There is an assumption today that everyone has a bank account. This is not the case.
According to the latest report from the World Bank, there are as many as 1.7 billion adults (31%) around the world without an account at a financial institution or through a mobile money provider. In 2014 this number was 2 billion.
This assumption is made within developed / high-income economies where bank account ownership is nearly universal; so it is unsurprising to learn that almost all the ‘unbanked’ adults live in developing countries. In fact, 46% of the 1.7 billion unbanked adults live in just 7 economies.
So, who are the ‘unbanked’?
Research shows that in many developing economies, wealth is not the only identifier of this population segment – and many unbanked adults are just as likely to come from wealthier households as from poorer ones.
The Global Findex Database also gives the following insights on the global unbanked population:
- 30% are between 15 and 24 years old.
- 53% are either employed or seeking work
- 27% of those who are economically active are self-employed, the majority of who get paid in cash.
The report goes on to explore the reasons why 31% of the global adult population don’t have an account, and the main reasons cited are as follows:
- I don’t have enough money to have a bank account.
- I don’t need a bank account – (This suggests that some might be open to using financial services if the services are accessible and relevant to their lives)
- Bank accounts are too expensive
- A family member already has an account
- There is no bank nearby
- I don’t have the necessary documents
- I don’t trust financial institutions
Not having a bank account can cause difficulties in everyday life, from getting paid and regular saving to paying for utilities and shopping online; and the Global Findex Report also examined how the unbanked population make and receive payments and the issues they face while doing so. In the majority of cases ‘over the counter’ cash payments are the norm, with many people giving up time to travel and queue to carry out their weekly essential transactions.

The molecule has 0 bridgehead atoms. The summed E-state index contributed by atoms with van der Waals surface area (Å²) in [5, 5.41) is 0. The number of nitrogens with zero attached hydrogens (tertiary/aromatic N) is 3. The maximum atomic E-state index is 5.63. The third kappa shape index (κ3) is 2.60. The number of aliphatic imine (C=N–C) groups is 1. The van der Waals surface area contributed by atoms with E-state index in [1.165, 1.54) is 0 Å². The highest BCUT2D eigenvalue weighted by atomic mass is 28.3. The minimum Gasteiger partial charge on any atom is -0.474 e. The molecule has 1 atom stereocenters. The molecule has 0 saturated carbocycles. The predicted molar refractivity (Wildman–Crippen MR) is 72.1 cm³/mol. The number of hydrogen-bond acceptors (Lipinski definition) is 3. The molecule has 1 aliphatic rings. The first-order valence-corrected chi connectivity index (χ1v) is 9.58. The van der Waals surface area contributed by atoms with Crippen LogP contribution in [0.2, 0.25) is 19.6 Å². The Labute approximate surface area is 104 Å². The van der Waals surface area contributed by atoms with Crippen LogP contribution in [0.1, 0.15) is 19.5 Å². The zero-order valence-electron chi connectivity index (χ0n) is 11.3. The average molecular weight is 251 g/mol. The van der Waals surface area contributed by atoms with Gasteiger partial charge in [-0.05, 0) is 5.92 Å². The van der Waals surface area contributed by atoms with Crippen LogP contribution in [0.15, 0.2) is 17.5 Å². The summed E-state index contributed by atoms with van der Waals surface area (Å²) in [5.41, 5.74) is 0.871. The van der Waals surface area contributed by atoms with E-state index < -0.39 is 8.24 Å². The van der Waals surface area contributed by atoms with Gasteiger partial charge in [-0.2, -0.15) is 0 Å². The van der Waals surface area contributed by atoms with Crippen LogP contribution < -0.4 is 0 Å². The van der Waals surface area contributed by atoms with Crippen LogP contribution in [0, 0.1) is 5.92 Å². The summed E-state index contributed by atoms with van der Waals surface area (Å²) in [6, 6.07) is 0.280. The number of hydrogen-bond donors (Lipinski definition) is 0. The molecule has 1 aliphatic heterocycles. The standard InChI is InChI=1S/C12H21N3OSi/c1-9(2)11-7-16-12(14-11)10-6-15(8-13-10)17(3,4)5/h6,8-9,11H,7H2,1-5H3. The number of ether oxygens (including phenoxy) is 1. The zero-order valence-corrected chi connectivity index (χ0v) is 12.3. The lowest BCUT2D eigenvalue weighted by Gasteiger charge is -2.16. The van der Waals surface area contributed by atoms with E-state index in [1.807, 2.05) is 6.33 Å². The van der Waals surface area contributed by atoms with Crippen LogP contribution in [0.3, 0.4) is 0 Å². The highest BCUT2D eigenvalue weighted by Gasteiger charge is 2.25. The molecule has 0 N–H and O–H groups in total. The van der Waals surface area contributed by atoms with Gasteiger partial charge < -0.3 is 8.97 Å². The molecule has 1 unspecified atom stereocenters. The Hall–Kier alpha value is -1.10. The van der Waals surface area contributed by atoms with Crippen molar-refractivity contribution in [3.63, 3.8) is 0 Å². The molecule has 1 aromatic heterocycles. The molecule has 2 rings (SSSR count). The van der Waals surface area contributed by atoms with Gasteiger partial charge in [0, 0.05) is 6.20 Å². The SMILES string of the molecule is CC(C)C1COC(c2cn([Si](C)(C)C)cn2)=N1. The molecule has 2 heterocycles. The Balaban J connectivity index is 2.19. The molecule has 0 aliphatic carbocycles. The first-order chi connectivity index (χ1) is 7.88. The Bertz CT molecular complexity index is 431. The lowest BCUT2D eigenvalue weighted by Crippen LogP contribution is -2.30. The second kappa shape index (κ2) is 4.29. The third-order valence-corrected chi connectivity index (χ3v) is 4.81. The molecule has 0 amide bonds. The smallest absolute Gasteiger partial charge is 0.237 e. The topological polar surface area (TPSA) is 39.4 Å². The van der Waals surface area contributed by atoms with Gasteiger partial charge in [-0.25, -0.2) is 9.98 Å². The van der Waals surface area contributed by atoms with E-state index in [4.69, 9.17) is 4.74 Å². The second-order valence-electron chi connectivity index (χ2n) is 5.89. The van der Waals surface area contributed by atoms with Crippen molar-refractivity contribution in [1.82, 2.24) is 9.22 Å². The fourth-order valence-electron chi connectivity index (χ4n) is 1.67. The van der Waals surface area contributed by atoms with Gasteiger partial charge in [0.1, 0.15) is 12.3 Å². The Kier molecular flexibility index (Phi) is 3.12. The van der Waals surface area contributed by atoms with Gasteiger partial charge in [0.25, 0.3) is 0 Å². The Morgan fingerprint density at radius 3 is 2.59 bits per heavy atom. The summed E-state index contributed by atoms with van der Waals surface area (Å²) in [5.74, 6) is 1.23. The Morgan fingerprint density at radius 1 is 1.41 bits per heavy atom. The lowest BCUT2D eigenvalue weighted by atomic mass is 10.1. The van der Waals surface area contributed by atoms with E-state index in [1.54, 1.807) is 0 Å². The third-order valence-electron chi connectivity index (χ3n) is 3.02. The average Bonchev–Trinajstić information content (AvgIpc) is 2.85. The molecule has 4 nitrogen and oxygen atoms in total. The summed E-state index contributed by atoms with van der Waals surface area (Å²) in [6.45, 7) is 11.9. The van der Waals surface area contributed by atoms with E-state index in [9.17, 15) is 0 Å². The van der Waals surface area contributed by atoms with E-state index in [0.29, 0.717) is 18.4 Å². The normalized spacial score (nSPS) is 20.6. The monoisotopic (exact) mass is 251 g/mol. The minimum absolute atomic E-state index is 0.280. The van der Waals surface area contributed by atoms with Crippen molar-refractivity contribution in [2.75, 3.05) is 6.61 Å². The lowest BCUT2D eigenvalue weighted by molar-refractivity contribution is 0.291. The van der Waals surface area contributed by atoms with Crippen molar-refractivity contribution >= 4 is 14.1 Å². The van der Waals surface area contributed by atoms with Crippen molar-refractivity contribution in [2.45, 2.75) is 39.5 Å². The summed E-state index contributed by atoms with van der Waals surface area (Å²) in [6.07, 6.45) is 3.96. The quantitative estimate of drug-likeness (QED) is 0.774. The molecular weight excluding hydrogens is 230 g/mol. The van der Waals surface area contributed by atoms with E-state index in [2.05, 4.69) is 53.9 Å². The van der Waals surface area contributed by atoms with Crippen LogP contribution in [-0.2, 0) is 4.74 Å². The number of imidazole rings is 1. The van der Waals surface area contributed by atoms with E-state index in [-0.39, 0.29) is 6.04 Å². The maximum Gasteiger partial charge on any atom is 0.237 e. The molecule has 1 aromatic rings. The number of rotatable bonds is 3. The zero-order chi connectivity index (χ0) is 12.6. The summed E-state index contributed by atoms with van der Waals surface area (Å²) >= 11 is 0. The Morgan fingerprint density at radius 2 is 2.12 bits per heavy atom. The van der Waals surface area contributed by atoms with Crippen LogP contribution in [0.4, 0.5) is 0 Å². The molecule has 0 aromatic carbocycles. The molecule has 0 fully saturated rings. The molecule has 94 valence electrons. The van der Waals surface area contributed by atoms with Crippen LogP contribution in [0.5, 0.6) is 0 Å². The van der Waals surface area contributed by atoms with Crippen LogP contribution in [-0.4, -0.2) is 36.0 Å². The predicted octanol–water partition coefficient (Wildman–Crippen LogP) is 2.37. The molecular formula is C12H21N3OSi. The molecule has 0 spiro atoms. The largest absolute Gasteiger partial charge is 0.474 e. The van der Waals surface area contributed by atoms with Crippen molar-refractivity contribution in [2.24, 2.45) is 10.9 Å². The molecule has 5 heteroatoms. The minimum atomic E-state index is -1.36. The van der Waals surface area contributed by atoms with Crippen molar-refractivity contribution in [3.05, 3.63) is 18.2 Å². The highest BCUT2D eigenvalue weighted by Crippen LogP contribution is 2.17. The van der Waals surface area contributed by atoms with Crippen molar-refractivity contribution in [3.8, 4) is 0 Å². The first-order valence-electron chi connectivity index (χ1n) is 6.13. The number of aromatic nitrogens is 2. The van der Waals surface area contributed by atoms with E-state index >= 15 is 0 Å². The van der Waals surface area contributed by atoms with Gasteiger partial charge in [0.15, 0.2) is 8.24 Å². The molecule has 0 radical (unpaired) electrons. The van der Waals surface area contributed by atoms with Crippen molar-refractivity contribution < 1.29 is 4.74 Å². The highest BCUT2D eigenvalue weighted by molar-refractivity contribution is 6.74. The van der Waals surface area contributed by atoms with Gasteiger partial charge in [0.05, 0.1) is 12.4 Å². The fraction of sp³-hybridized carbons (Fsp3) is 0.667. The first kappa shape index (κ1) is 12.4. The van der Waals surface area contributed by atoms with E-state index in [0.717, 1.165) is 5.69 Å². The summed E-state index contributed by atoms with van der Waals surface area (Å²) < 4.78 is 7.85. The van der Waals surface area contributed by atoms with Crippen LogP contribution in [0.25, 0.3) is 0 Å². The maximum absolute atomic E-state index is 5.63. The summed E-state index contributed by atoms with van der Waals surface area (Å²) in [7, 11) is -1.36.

Digital finance and mobile money
The research suggests that digitizing these payments will increase the speed of payments and reduce the cost of disbursing and receiving them. It will also enhance payment security and lower the risk of associated crime.
Where lack of trust in financial institutions is a barrier to bank account ownership the real opportunity for business growth and financial inclusion is through the use of mobile phones and the internet. The report states that “… about 1.1 billion unbanked adults—about two-thirds —have a mobile phone.”
But mobile phones and the internet can drive financial inclusion only if they are supported by the necessary physical infrastructure—such as reliable electricity and mobile network.
Another consideration is that digital payments are only part of the solution. People using digital payments need to be able to deposit and withdraw cash safely, reliably, and conveniently at cash-in and cash-out points, whether these take the form of a post office, bank agent, a mobile money agent, or an ATM. This is the crucial step to bring the unbanked population into today’s digital marketplace.
In many places digital payments are not yet widely accepted for everyday purchases, especially in developing economies. So most people need to be able to cash out at least some of the money they receive through digital payments.
The one outlier in the digital payment space is Utility Payments, and that data shows that cash payments are the norm both for those with or without bank accounts in both developed and developing economies. The research states that “A billion adults who have a bank account still pay utility bills in cash”
Innovations in the utility bills payment sector are rapidly changing this pattern of behaviour and wider acceptance and use of mobile money accounts in economies where people are more likely to have a mobile phone than an debit card, is enabling these consumers to leapfrog straight to mobile payments.
Fintech companies like Pipit Global are working hard behind the scenes building partnerships with billers around the world to grow the Pipit Cross-border bill payment service which now offers access to over 1000 billers in almost 50 developing nations complete with regional knowledge but with financial connections on a global scale.
Pipit B2B partners, such as banks, eWallets and APPs can offer this bill payment service to their customers who can then pay their bills directly from a growing number of Pipit cash collection points in both developed and developing economies.